How Free Online Resources Can Help You Better Understand Financial Issues

Even though schools, colleges and universities are closed throughout the world, there’s never been a better time for education. Why? Because of a heady combination of extensive downtime, pressing necessity, and a spectacular abundance of informational resources. Now that we’re all stuck at home with no clear notion of when that will change, we should learn what we can.

There are as many viable topics as there are stars in the sky, yes, but I suggest concentrating on financial matters. Even if you’re fortunate enough to still be gainfully employed, there’s no telling how long that will last, and taking action in the coming months to safeguard your financial situation could make your living situation massively easier down the line.

Making it even easier, you don’t actually need to spend anything to learn (beyond what you pay for your internet access and whatever you paid for your computer). The internet is packed with free resources that run the gamut from basic to complex. Here’s how they can help you.

They Can Provide Basic Financial Literacy

Many people learn the core elements of financial management during their adolescence, but it doesn’t happen for everyone. Even now it’s entirely possible for someone to reach adulthood without really understanding how bank lending works, and any gap in knowledge can cause problems at critical junctures like buying property or starting a family.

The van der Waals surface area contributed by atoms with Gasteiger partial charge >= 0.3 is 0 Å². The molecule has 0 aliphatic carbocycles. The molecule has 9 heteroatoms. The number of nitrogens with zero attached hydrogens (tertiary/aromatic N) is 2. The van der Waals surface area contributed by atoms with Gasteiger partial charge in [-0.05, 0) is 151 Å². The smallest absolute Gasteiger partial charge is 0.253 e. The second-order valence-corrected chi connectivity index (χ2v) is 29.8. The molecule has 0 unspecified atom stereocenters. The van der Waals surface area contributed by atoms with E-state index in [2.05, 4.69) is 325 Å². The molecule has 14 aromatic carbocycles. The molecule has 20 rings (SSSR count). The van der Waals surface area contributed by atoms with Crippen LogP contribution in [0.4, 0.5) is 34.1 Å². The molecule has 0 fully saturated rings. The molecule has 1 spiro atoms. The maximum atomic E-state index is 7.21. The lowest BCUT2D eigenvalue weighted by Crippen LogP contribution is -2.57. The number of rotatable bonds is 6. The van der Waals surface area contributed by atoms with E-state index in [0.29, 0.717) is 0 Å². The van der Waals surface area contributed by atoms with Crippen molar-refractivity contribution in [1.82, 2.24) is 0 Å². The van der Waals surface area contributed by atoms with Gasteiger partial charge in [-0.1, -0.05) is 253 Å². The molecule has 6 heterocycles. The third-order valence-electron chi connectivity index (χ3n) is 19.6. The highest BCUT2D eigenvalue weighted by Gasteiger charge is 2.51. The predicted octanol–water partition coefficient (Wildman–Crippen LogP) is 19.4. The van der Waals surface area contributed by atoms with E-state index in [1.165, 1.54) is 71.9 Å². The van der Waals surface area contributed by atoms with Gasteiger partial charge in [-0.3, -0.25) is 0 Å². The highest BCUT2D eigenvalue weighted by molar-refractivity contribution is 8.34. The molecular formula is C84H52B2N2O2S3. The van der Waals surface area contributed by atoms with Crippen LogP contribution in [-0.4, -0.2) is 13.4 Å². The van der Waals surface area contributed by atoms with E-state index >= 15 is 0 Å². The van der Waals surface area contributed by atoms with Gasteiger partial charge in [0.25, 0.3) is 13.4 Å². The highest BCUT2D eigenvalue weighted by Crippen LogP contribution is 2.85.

The internet is full of courses that run through all the building blocks of financial literacy, allowing anyone interested to catch up and start getting their spending and saving under control. Even better, many of the courses are available completely free of charge.

Alison, for instance, has a free core financial literacy course that features an assessment and a resulting certification, and Coursera has a free course that’s offered by the University of Florida—it’s called Personal & Family Financial Planning—that runs through personal and family financing as well as how to approach investment.

They Can Clearly Define Vital Terms

The world of finance is full of insider terms that most people would understand partially or not at all: terms that get explained to those who take finance courses or get internships in the field. Well, those terms aren’t closely guarded secrets available only to the elites. They’re out there on the internet in countless glossaries and introductory guides.

Take something really fundamental, like cash flow. If you don’t know what that means, you don’t need to hire a financial advisor or get a degree in financial management. You just need to look it up, and you’ll also find various accompanying materials explaining everything from how you can measure it to how you can improve it.

As for trickier stuff, that isn’t a problem either. A roundup guide of various terms (like this guide to confusing financial terms) can give you a great primer. From there, you can do more research to get more in-depth explanations.

They Can Give Historical and Legal Context

It’s often interesting to know how certain financial arrangements came about. You might wonder about credit derivatives: how they were first used, how they got out of control, and how they factored into the 2008 financial crash. All of that information is out there online with varying degrees of complexity, letting you choose your pace.